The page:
First of all, why don’t most news organizations do this as a rule?
You never know when your newsroom finds itself responsible for covering a large, breaking event.
Rick Hancock of the Atlanta Journal-Constitution said that in their drill, they built a scenario, gave reporters a heads up at the beginning of the week to let them know something was coming, and sent them out to a scene to cover their “news.”
Things to look at:
- What to do if the site went down (Do you go straight to social media?)
- How to handle when/if to take down the paywall
- How reporters communicate with the newsroom
- Who’s verifying information/who’s curating it
- Who you’re talking to in public safety, getting verified information from them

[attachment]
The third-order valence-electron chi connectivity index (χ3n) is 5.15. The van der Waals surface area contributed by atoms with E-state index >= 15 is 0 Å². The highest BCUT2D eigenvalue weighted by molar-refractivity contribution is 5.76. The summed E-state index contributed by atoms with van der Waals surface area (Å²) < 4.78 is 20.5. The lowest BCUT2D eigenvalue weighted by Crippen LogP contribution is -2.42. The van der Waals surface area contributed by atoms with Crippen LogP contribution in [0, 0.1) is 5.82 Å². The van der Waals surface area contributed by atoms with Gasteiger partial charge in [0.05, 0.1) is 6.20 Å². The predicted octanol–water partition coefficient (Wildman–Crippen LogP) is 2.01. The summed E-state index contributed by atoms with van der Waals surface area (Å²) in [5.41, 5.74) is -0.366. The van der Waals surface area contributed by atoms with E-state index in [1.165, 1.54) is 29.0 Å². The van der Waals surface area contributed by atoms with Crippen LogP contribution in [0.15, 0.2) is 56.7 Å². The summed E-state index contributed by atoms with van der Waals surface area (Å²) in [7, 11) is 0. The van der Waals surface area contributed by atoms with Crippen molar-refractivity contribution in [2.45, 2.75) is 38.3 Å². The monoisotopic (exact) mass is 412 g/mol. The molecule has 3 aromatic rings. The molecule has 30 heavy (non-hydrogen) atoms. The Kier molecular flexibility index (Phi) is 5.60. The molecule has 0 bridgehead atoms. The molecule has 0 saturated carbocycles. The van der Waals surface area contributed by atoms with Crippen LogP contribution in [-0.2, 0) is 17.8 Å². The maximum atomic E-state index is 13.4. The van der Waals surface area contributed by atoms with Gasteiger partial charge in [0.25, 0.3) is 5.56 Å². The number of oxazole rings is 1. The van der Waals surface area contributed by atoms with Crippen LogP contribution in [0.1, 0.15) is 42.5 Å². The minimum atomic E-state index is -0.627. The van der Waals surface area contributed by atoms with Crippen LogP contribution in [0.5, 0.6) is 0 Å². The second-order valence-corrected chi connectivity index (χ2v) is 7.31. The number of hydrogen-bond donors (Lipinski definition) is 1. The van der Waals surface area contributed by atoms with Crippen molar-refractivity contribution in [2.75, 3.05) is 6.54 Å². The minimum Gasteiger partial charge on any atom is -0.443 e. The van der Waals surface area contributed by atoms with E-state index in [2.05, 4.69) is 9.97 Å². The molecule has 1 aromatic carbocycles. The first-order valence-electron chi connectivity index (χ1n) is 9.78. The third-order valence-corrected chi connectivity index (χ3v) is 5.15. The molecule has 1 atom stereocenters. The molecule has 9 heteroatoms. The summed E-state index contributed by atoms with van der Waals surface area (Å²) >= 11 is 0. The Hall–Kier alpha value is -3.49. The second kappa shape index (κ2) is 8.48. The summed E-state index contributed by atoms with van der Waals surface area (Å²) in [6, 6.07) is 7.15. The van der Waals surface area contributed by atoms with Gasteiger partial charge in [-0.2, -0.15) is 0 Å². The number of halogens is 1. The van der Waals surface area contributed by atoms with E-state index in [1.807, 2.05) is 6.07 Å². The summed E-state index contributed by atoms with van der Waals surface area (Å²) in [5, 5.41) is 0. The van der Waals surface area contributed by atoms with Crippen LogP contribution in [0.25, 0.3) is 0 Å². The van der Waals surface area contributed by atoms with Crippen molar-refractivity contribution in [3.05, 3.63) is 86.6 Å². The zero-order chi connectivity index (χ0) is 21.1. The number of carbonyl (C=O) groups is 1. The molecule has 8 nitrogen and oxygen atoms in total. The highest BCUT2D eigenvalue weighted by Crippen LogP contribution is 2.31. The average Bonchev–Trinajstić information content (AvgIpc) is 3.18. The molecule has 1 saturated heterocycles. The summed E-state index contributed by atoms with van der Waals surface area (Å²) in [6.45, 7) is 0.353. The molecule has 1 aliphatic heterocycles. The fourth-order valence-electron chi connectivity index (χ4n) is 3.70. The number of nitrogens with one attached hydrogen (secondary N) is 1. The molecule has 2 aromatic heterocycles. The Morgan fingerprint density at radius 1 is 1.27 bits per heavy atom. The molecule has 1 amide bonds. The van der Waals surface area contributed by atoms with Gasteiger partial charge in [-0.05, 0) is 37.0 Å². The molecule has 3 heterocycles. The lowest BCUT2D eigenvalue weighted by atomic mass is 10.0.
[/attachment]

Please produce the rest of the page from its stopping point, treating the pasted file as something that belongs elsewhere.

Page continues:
- Where people are positioned in the newsroom to get the information out as quickly/accurately as possible
- The best way to get
- What if reporters don’t have cell coverage (In the event of a natural disaster, this is super applicable.)
- What to do if your wi-fi goes down
- When to tweet scanner traffic (Just kidding, the answer to that one is never.)
- The human toll of covering events, especially when they hit close to home for reporters
Do breaking news drills for your organization. Create as many scenarios as you can. Have contingency plans. Be prepared.
– Naudia Jawad, The Commercial Appeal